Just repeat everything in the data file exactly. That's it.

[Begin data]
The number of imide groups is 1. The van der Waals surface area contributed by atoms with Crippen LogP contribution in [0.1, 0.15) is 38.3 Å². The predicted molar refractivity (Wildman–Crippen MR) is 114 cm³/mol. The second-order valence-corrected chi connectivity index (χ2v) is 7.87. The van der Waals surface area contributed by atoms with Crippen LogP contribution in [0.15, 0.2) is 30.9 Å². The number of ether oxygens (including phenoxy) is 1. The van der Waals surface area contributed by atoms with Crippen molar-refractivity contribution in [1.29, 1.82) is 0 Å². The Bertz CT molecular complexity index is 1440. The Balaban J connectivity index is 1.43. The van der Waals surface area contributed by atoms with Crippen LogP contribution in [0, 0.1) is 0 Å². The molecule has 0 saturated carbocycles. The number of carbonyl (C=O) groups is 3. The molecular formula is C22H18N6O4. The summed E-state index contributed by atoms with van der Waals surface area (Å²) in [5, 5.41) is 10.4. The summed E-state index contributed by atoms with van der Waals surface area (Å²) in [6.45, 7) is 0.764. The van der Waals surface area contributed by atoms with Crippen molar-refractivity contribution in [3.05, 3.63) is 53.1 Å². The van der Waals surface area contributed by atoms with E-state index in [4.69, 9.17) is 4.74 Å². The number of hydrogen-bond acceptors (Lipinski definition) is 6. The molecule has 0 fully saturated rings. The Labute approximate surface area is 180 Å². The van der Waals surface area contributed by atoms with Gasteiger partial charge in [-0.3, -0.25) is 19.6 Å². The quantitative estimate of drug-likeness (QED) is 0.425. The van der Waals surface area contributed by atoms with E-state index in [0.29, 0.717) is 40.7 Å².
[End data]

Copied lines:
The number of imide groups is 1. The van der Waals surface area contributed by atoms with Crippen LogP contribution in [0.1, 0.15) is 38.3 Å². The predicted molar refractivity (Wildman–Crippen MR) is 114 cm³/mol. The second-order valence-corrected chi connectivity index (χ2v) is 7.87. The van der Waals surface area contributed by atoms with Crippen LogP contribution in [0.15, 0.2) is 30.9 Å². The number of ether oxygens (including phenoxy) is 1. The van der Waals surface area contributed by atoms with Crippen molar-refractivity contribution in [1.29, 1.82) is 0 Å². The Bertz CT molecular complexity index is 1440. The Balaban J connectivity index is 1.43. The van der Waals surface area contributed by atoms with Crippen LogP contribution in [0, 0.1) is 0 Å². The molecule has 0 saturated carbocycles. The number of carbonyl (C=O) groups is 3. The molecular formula is C22H18N6O4. The summed E-state index contributed by atoms with van der Waals surface area (Å²) in [5, 5.41) is 10.4. The summed E-state index contributed by atoms with van der Waals surface area (Å²) in [6.45, 7) is 0.764. The van der Waals surface area contributed by atoms with Crippen molar-refractivity contribution in [3.05, 3.63) is 53.1 Å². The van der Waals surface area contributed by atoms with E-state index in [4.69, 9.17) is 4.74 Å². The number of hydrogen-bond acceptors (Lipinski definition) is 6. The molecule has 0 fully saturated rings. The Labute approximate surface area is 180 Å². The van der Waals surface area contributed by atoms with Gasteiger partial charge in [-0.3, -0.25) is 19.6 Å². The quantitative estimate of drug-likeness (QED) is 0.425. The van der Waals surface area contributed by atoms with E-state index in [0.29, 0.717) is 40.7 Å².